Their initial plan was to sell business-to-business products, and Seany and Wallace successfully implemented it in 2004, when chief operating officer (COO) Neil Bainton joined FareCompare. They licensed their new software technology to ATPCO, which was then a haven for IBM mainframe developers using the COBOL language and databases, an environment far from optimal for systemic functioning.
FareCompare sold and licensed products that included competitive intelligence software that enabled airlines to keep track of each other's pricing, auditing software to assure that consumers properly implemented airfare transactions, core pricing-engine functions, RSS airfare-pricing feeds, and mining deals in real time for web-based companies that sold directly to consumers. In addition, FareCompare consulted widely in the travel industry.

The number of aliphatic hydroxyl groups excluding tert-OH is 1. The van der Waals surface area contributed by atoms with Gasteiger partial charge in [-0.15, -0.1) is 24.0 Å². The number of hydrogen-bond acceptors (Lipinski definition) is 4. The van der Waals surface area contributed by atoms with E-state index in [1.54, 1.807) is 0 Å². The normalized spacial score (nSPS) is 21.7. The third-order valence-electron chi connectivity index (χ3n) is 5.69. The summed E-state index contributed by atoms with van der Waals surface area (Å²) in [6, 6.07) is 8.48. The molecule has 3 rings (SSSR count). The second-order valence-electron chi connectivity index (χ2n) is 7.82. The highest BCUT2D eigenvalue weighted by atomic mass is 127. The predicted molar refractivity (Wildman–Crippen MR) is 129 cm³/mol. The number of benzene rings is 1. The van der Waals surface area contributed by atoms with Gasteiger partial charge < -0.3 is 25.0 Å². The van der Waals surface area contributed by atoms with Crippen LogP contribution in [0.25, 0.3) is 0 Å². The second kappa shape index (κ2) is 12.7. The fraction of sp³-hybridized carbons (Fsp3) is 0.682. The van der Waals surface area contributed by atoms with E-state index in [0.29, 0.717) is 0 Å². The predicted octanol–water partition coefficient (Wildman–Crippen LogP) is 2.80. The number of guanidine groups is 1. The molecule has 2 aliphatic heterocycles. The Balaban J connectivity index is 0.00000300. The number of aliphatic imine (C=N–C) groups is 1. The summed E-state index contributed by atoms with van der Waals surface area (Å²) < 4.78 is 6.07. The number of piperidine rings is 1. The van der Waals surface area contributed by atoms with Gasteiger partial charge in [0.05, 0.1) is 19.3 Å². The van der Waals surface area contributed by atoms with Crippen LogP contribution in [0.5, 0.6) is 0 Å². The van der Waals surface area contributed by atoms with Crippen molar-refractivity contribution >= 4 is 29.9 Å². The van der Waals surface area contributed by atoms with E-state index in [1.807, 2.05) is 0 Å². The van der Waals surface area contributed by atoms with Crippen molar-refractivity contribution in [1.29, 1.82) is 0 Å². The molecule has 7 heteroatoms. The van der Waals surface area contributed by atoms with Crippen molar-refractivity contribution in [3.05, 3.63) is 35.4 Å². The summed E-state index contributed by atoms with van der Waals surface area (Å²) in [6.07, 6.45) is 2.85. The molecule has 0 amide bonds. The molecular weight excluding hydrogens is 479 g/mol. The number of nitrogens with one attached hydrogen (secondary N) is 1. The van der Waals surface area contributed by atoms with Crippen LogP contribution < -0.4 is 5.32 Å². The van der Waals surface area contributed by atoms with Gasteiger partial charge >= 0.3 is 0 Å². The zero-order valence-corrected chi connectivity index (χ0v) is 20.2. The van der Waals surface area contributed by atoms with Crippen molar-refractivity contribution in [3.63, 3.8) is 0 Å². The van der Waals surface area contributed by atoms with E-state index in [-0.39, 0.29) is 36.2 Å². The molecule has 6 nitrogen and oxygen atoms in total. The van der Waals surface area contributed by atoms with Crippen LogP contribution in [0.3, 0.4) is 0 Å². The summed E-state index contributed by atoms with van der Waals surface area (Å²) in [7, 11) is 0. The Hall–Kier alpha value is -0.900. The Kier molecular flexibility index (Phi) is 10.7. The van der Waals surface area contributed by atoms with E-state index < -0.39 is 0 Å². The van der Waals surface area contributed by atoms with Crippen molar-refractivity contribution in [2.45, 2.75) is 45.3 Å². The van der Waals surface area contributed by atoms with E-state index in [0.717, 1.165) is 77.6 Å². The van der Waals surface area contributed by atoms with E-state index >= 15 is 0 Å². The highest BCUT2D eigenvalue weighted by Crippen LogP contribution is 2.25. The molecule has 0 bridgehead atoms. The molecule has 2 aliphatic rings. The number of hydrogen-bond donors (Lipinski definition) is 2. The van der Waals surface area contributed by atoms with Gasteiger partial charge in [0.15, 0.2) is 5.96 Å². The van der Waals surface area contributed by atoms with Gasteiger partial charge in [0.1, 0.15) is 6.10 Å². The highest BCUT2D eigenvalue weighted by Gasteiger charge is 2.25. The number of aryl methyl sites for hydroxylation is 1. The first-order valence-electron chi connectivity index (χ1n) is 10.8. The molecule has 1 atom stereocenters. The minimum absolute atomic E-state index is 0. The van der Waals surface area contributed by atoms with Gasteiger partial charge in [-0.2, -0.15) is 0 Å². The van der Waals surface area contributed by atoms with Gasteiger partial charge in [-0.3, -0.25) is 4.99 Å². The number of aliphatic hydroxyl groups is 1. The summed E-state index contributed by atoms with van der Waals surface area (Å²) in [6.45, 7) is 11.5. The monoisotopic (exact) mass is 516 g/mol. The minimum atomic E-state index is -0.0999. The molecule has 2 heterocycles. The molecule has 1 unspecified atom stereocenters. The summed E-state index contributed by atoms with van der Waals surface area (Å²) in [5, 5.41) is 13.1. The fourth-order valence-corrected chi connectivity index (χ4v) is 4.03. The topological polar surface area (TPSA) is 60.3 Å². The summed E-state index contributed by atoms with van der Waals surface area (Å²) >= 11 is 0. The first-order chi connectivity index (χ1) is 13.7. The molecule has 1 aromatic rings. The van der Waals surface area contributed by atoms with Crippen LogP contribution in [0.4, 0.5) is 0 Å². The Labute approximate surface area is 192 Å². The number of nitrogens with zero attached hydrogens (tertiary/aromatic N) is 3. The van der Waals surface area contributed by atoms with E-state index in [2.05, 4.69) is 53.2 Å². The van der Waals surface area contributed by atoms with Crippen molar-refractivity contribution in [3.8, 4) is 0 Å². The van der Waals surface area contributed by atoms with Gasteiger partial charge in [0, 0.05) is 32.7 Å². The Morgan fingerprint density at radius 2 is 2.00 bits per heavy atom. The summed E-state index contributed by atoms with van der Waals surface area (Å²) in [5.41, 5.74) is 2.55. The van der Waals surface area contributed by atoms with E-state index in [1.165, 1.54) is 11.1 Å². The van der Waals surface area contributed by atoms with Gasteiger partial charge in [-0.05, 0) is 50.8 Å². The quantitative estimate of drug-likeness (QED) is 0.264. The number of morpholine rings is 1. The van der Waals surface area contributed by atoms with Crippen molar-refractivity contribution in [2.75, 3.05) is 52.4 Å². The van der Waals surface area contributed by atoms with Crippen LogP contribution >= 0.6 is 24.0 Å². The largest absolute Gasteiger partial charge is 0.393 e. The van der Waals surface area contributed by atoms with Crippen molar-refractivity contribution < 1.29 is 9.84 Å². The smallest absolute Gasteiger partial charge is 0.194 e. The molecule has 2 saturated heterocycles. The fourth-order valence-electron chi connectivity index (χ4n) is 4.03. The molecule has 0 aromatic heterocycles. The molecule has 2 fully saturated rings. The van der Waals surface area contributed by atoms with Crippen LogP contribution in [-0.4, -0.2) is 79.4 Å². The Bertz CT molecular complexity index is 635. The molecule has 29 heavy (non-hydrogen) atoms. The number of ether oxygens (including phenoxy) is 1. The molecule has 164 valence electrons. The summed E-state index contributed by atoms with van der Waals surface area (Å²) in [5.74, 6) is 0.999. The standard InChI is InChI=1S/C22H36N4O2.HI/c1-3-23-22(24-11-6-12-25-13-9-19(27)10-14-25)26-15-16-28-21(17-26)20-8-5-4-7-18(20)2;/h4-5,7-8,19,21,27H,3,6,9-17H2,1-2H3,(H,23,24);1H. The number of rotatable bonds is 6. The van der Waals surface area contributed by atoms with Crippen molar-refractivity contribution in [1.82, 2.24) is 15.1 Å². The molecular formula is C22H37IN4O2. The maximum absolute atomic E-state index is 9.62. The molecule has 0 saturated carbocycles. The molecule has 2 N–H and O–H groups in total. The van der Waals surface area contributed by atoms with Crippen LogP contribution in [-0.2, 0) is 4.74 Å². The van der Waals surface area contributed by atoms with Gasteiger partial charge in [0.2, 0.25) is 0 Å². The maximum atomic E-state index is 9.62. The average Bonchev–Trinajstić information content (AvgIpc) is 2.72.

However, over time, Seaney and Wallace grew increasingly frustrated. From their perspective, the web-based companies that licensed their data feeds had technical difficulties in integrating the information and presenting it to end users. So in early 2006, FareCompare decided to create its own consumer web site to focus on helping consumers find the cheapest fares. Two and a half sleep-deprived months later, in March 2006, the company launched FareCompare.com, whose traffic has been growing steadily by 30 to 50 percent a month.